The benefits of such a radical government initiative are manifold. For one, the free distribution of fire extinguishers takes the burden off lower-income families who can’t spend whatever precious little they have on a fire extinguisher, especially when they can be better spent on necessary daily expenses.
“Maybe even for new homes, like BTO flats, a fire extinguisher can be something given for free to homeowners,” says Ilham, “I think that would remind them about fire safety. So, if the fire extinguisher expires, they would see the need to buy a new one.”
In the event of a fire, a readily available fire extinguisher could quell the flames until the authorities arrive, minimising damage and preserving as much of the unit as possible. The presence of a bright red fire extinguisher also serves as a daily, almost nagging reminder to family members to practise better fire-safety sense.
As much as HDB units are built according to SCDF’s fire safety code, where “HDB flats are designed as fire compartments, with concrete walls and floors that help prevent the spread of fire beyond or into the unit,” the damage enacted by the fire to a unit is cataclysmic, to say the least.
Even as the fires are contained to a unit, surrounding units are not spared the smoke and water damage that can take months and a hefty fee to get rid of.
Such an assertive and prominent fire safety initiative ensures fire safety is at the forefront of everyone’s minds. This, in turn, could translate to practising better fire safety habits that would minimise the number of household fires altogether.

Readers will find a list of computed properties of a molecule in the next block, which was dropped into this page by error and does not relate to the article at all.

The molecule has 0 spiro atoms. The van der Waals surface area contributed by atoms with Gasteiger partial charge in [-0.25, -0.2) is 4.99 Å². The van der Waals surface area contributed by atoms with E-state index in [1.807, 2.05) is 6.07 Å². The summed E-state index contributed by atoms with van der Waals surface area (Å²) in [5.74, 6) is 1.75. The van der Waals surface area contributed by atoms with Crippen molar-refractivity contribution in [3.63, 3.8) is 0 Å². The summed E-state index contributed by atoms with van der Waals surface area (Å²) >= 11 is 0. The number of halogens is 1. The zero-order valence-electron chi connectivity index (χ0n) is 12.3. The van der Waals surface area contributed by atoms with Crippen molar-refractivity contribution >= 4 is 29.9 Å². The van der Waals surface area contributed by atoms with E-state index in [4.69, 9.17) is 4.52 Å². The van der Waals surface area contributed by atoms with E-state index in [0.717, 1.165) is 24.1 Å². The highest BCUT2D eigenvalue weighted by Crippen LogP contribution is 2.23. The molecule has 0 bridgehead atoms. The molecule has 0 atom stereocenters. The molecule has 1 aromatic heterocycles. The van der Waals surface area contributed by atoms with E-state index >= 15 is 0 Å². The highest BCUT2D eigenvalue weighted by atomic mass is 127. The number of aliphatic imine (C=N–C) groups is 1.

Indeed, fires do not discriminate in their destruction, but their painful wake distinguishes those who can afford to pick up the pieces and those who can’t. Nevertheless, given the fire extinguisher’s efficacy at subduing fires, they should be as ubiquitous as any other household appliance.
The fact that it isn’t, makes us question why they aren’t more intentionally considered.
Fire alarms in HDBs
Putting a costly endeavour like a fire extinguisher distribution exercise aside, perhaps the easiest, most practical solution to fire safety would be to install fire alarms at HDB blocks.
A loud, raucous ringing is sure to rouse anyone into action and might even stop the fire from doing more irreversible damage. However, as simple as installing fire alarms in every HDB block, the reality is a little more complicated.
To the government’s credit, a significant move to increase fire safety was to ensure the mandatory installation of a Home Fire Alarm Device (HFAD) for all new residential estates built from June of 2018; this includes both public and private estates.
According to the SCDF’s website, an HFAD is an automatic smoke or heat detector which provides early warning of a fire by sounding an alarm to alert the occupants. Their website states, “a smoke detector is more effective in providing early warning of fire than a heat detector.”